22 Interesting Facts About Insomnia
22 Interesting Facts About Insomnia
If you can't sleep and you're looking up interesting facts about insomnia, you might be an insomniac. The good news is, you're not alone. Insomnia is much more common than people think. In fact, our list of 22 interesting facts about insomnia starts with the average number of adults who experience episodes of chronic sleep disturbances, and you may be surprised.
Our top facts about insomnia are more than just staggering sleep statistics. We've hit the virtual books to search for some of the most interesting and fun facts about insomnia that we could find, and we found a lot. Get ready to learn more about insomnia than you ever thought was possible, including historic dictionary entries, Shakespearean plays, as well as what famous painter was best known for being an insomniac!
How Many People Have Insomnia?
Even if you are having trouble sleeping regularly, there's a good chance you're not an insomniac. Most likely, you're one of the average 33% of adults who will experience bouts of chronic insomnia at some point in their lifetime.
What's the Definition of Insomnia?
There are many definitions of insomnia, depending on where you're looking. They're all very similar and mean the same thing. A more concrete definition of insomnia was published in the Journal of Sleep Medicine. Experts say clinical insomnia is a sleep disorder that fits the following criteria:
- Difficulty falling asleep, staying asleep or nonrestorative sleep.
- This difficulty is present despite adequate opportunity and circumstance to sleep.
- This impairment in sleep is associated with daytime impairment or distress.
- This sleep difficulty occurs at least 3 times per week and has been a problem for at least 1 month.
- Insomnia is the Most Common Sleep Disorder
According to the American Sleep Association (AASA), 50 to 70 million adults in the U.S. have a sleep disorder. Insomnia is the most common sleep disorder. Short-term bouts of insomnia affect about 30% of all adults. The next time you're up late and can't sleep, you can at least rest assured that you're not the only one struggling to get some shuteye.
Chronic Insomnia Affects 10% of Adults
Coming to us again from AASA, 10% of adults in the U.S. are reported to suffer from chronic insomnia. That's one out of every ten people! Chronic insomnia is when a person experiences trouble falling asleep or staying asleep for a minimum of three nights every week, for a period of three months or more.
Geographic Variations in Sleep Deprivation
The CDC tracks sleep deprivation statistics in the United States. The Southeastern U.S. and states along the Appalachian Mountains have the highest percentages of sleep deprivation. If you're having trouble sleeping, consider moving to one of the states with the lowest sleep deprivation rates. This includes Minnesota, South Dakota, Colorado, and other Great Plains states.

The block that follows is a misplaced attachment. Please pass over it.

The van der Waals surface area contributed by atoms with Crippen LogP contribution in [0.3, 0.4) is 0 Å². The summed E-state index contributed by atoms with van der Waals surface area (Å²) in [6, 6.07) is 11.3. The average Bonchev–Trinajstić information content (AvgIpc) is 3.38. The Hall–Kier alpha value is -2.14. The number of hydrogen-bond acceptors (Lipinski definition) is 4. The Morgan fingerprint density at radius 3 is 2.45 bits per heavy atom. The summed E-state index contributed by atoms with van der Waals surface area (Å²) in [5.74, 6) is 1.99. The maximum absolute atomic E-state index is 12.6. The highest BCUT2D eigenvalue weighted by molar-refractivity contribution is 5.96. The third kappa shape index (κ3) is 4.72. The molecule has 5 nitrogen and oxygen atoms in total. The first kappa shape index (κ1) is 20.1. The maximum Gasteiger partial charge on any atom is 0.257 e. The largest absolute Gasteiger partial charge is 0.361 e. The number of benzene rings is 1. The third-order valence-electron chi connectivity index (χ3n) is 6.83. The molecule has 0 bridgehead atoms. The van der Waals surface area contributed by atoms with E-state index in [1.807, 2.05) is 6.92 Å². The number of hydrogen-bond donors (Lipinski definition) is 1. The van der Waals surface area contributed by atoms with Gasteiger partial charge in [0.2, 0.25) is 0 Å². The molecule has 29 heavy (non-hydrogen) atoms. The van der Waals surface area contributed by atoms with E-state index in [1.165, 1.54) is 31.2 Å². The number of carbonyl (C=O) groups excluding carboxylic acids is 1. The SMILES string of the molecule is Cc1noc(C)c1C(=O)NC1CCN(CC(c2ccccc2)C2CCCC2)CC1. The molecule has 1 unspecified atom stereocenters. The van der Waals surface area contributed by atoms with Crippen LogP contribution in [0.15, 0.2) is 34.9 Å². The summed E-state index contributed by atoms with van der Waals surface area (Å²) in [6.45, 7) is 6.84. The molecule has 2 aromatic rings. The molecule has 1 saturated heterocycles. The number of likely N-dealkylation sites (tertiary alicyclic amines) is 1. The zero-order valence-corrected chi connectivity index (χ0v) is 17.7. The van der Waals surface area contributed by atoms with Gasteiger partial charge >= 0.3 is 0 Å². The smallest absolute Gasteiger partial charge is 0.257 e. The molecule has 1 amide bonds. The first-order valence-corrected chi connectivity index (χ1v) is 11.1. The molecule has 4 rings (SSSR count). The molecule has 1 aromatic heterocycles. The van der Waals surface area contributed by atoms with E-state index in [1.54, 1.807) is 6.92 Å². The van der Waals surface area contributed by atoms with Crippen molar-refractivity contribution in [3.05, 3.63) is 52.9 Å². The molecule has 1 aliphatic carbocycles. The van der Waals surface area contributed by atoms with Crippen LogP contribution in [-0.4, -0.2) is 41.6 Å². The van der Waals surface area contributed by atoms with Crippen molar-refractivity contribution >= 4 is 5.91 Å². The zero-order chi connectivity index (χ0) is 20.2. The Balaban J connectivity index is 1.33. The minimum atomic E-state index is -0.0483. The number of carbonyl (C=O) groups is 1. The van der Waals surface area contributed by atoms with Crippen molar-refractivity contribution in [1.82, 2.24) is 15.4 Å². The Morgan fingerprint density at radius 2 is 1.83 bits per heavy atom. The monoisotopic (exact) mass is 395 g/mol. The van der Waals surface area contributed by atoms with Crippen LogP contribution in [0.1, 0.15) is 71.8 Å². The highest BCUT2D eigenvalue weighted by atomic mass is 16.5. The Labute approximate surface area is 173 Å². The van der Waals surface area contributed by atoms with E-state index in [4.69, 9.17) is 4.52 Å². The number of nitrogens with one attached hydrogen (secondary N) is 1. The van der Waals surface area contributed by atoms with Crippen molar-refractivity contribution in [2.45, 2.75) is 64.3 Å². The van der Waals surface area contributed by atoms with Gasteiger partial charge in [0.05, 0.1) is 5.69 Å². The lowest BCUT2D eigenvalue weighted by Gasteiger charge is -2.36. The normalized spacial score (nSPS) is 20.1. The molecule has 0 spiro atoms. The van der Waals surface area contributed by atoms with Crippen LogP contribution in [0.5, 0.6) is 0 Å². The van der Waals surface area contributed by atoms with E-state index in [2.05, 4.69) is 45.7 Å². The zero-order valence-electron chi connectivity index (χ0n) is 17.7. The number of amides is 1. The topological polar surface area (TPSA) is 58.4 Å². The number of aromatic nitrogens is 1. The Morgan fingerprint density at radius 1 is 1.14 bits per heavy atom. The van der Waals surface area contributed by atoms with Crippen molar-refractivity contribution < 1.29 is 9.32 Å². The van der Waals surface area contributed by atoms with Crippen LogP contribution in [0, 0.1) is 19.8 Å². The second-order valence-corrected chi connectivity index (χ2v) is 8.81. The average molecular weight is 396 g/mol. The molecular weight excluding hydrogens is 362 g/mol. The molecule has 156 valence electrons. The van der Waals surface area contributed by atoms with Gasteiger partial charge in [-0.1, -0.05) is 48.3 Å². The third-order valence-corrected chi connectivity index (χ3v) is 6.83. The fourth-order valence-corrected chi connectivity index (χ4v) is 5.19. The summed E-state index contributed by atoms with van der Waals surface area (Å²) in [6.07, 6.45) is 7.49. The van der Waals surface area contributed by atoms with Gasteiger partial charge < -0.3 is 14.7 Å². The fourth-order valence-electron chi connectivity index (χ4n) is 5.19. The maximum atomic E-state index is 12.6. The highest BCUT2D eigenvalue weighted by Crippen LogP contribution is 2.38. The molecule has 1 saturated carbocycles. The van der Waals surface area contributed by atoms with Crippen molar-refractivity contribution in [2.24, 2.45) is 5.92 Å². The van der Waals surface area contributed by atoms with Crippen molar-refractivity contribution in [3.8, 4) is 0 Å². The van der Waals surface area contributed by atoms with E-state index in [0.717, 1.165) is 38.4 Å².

95% of Americans Say They've Had Insomnia
National polls indicate 95% of adults say they have experienced episodes of insomnia at some point in their lifetime. This includes the different types of insomnia classifications, as well as variations between acute and minor patches of insomnia, all the way to cases of chronic and severe episodes of insomnia. That means pretty much all of us are going to experience symptoms of insomnia at some point in our lives, whether we like it or not.
There Are Two Kinds of Insomnia
Insomnia is classified as either primary or secondary. Primary insomnia is where your insomnia is not linked to any other root cause. Secondary insomnia is when insomnia is caused by another medical condition, like fibromyalgia or depression. Many sufferers of insomnia are likely to be experiencing disturbances in sleep because of other underlying health conditions. This is why it's important to talk to a doctor or sleep expert if you feel like your insomnia is a chronic issue.
What is Acute Insomnia?
Acute insomnia is the opposite of chronic insomnia. Insomnia is considered acute if it only lasts for one night, and it happens less than three weeks in a row. This is the kind of insomnia that most Americans will experience at some point in their life. It might happen from a stressful day at work or anything else that causes you to not sleep for a night or two. As long as your sleep routines go back to normal fairly quickly, then you're most likely experiencing acute insomnia.
There's a Sleep Insomnia Day